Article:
8. Do you see yourself writing your own book? If yes, what would it be about?
I am a self-published author. I published 1,000 copies of "The Contributions of Joseph Smith to Plural Marriage" when I was a student at Brigham Young University now more than 50 years ago. It sold out in a single semester. It also gave me a life-long sympathy for what self-published authors are faced with.
9. If you had to choose one book that reviewed to be turned into a movie, which one would it be? Why?
"Trail To The Cazadores" by Mark Bannerman, published by Linford Western Library. It would prove to be a truly riveting western film along the likes of "Unforgiven" or "Once Upon A Time In The West" (you western movie buffs out there will recognize those films as classics in their own right).
10. What is your ultimate favorite book of all time?
"Tarzan" by Edgar Rice Burroughs. It was the debut novel by a middle-aged guy that sparked a literary empire that continues to this day. I first read it around the age of 10 and it spurred me to acquire and read the whole Tarzan cannon -- and go on to search out and read all of Burroughs' other books. The only other authors to provoke this kind of response when in my 20s was the late, great Isaac Asimov and the 'father' of sword & sorcery fantasy fiction, Robert E. Howard.
11. Have you ever received gifts to thank you for your review?
Occasionally. In my first year as a reviewer I once got a thank you note and a package of Moon Pies from a grateful author. I can no longer remember the book or the author -- but I still remember those Moon Pies!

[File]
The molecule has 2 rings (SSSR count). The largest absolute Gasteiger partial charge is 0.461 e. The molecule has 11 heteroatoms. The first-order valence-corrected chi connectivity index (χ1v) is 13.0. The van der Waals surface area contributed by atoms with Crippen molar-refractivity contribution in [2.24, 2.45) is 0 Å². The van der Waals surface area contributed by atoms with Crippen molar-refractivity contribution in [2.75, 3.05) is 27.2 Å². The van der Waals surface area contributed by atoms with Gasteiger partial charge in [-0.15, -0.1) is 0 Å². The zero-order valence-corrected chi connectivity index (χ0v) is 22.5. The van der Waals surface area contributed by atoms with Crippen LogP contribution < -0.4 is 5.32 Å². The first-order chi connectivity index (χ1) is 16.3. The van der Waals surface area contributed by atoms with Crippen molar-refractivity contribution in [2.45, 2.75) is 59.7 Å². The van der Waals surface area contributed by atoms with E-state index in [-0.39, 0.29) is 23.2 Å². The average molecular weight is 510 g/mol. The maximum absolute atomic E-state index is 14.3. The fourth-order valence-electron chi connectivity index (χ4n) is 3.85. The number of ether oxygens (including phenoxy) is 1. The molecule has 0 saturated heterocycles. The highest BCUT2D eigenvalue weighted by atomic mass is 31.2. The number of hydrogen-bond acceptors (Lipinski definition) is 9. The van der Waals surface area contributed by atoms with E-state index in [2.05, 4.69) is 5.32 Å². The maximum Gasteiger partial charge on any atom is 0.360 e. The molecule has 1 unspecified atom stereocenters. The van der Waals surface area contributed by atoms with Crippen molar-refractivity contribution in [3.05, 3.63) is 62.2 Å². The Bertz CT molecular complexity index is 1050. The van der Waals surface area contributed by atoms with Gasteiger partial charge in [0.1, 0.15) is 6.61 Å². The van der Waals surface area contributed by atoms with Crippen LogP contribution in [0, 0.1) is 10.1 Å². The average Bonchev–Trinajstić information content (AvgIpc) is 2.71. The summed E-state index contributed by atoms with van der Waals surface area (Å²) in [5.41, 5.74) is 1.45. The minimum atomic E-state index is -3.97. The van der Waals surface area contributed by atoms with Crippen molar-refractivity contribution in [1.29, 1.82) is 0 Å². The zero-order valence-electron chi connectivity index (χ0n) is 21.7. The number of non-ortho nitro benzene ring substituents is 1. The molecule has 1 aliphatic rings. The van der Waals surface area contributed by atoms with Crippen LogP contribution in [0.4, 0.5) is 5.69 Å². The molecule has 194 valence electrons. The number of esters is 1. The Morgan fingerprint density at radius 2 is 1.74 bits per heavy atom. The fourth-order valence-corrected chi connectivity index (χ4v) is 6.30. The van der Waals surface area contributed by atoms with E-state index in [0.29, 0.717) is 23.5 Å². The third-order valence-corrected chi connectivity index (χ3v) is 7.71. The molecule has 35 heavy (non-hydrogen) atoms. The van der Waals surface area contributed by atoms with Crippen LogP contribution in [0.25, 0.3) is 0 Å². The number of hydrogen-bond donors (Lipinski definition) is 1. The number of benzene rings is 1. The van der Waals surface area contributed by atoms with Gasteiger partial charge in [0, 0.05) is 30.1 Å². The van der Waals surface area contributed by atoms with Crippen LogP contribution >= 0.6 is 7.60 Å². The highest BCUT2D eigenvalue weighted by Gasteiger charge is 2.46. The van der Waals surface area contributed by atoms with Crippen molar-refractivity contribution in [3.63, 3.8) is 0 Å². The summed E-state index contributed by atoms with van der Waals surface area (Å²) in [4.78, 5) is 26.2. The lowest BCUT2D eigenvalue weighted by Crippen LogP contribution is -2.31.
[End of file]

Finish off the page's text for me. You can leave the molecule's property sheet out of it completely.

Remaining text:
The most expensive gift I ever received was a check for the Midwest Book Review for $1,000.00 -- it was from a self-published lady for whose science fiction trilogy I was apparently the only reviewer in the country to give it the attention it was due. Although it must be 20+ years ago I still remember being stunned when I opened the envelope and that particular check fell out onto my desk.
12. How do authors react when you give their books a negative review?
With but one or two exceptions in the last four decades, an initial angry response is mellowed by a soft and informative reply. If a reviewer can point out and document to the author the basis for the negative review -- thereby turning it into a learning experience for the author -- that author anger will most often turn to appreciation and even conclude in a thank you.
13. Finally, tell us a little bit about yourself. How do you see yourself 5 years from now.
I'm now 74 years old and semi-retired. My daughter and her husband handle most of the daily 'nuts & bolts' of the operation. She takes care of the web site, he is our mail room guy and does a lot of the routine clerical stuff. I focus on screening each day's new arrival of review copy submissions, make review assignments, handle the author/publisher email and snail mail, answer the telephone -- and generally serve as the spokesperson for the Midwest Book Review doing interviews like this one.
I'll be doing this for as long as my health and my family permit. So 5 years from now I still hope to be at the helm of the Midwest Book Review, reading books, writing reviews, communicating with authors and publishers, helping writers to write more effective, publishers to publish more profitable, and bringing to the attention of librarians and the general reading public good books that they might otherwise never know existed.
14. Please include a photo of yourself as well as your blog logo/icon for our website.
I don't have a photo of myself -- but you can use the bookshelf icon that is on our web site if you can figure out how to do that.
Interview Questions by Maree Joi Paras, Staff Editor
Book Reviewer Yellow Pages
James A. Cox
Midwest Book Review
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Oregon, WI 53575-1129